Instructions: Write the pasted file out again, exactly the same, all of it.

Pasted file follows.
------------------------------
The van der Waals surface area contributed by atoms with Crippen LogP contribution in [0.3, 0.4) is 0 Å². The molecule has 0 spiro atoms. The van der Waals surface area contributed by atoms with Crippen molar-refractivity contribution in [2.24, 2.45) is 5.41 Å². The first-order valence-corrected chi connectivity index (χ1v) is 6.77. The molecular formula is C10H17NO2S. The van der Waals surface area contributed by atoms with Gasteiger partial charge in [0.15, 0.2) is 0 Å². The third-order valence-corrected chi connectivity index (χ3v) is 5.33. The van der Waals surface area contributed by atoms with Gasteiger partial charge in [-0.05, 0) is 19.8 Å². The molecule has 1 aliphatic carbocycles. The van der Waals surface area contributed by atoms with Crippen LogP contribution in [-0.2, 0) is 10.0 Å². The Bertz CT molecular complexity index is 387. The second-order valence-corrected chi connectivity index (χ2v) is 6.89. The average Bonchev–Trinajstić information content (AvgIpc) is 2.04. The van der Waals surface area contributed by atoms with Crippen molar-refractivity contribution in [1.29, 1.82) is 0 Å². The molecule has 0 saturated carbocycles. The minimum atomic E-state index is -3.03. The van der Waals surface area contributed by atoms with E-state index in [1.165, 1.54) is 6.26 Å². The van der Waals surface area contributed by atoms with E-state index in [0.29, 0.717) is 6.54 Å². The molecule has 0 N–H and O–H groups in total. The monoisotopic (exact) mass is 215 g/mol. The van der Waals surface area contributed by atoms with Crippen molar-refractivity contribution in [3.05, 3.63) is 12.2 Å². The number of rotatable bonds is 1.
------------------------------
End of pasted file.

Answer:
The van der Waals surface area contributed by atoms with Crippen LogP contribution in [0.3, 0.4) is 0 Å². The molecule has 0 spiro atoms. The van der Waals surface area contributed by atoms with Crippen molar-refractivity contribution in [2.24, 2.45) is 5.41 Å². The first-order valence-corrected chi connectivity index (χ1v) is 6.77. The molecular formula is C10H17NO2S. The van der Waals surface area contributed by atoms with Gasteiger partial charge in [0.15, 0.2) is 0 Å². The third-order valence-corrected chi connectivity index (χ3v) is 5.33. The van der Waals surface area contributed by atoms with Gasteiger partial charge in [-0.05, 0) is 19.8 Å². The molecule has 1 aliphatic carbocycles. The van der Waals surface area contributed by atoms with Crippen LogP contribution in [-0.2, 0) is 10.0 Å². The Bertz CT molecular complexity index is 387. The second-order valence-corrected chi connectivity index (χ2v) is 6.89. The average Bonchev–Trinajstić information content (AvgIpc) is 2.04. The van der Waals surface area contributed by atoms with Crippen molar-refractivity contribution in [1.29, 1.82) is 0 Å². The molecule has 0 saturated carbocycles. The minimum atomic E-state index is -3.03. The van der Waals surface area contributed by atoms with E-state index in [1.165, 1.54) is 6.26 Å². The van der Waals surface area contributed by atoms with E-state index in [0.29, 0.717) is 6.54 Å². The molecule has 0 N–H and O–H groups in total. The monoisotopic (exact) mass is 215 g/mol. The van der Waals surface area contributed by atoms with Crippen molar-refractivity contribution in [3.05, 3.63) is 12.2 Å². The number of rotatable bonds is 1.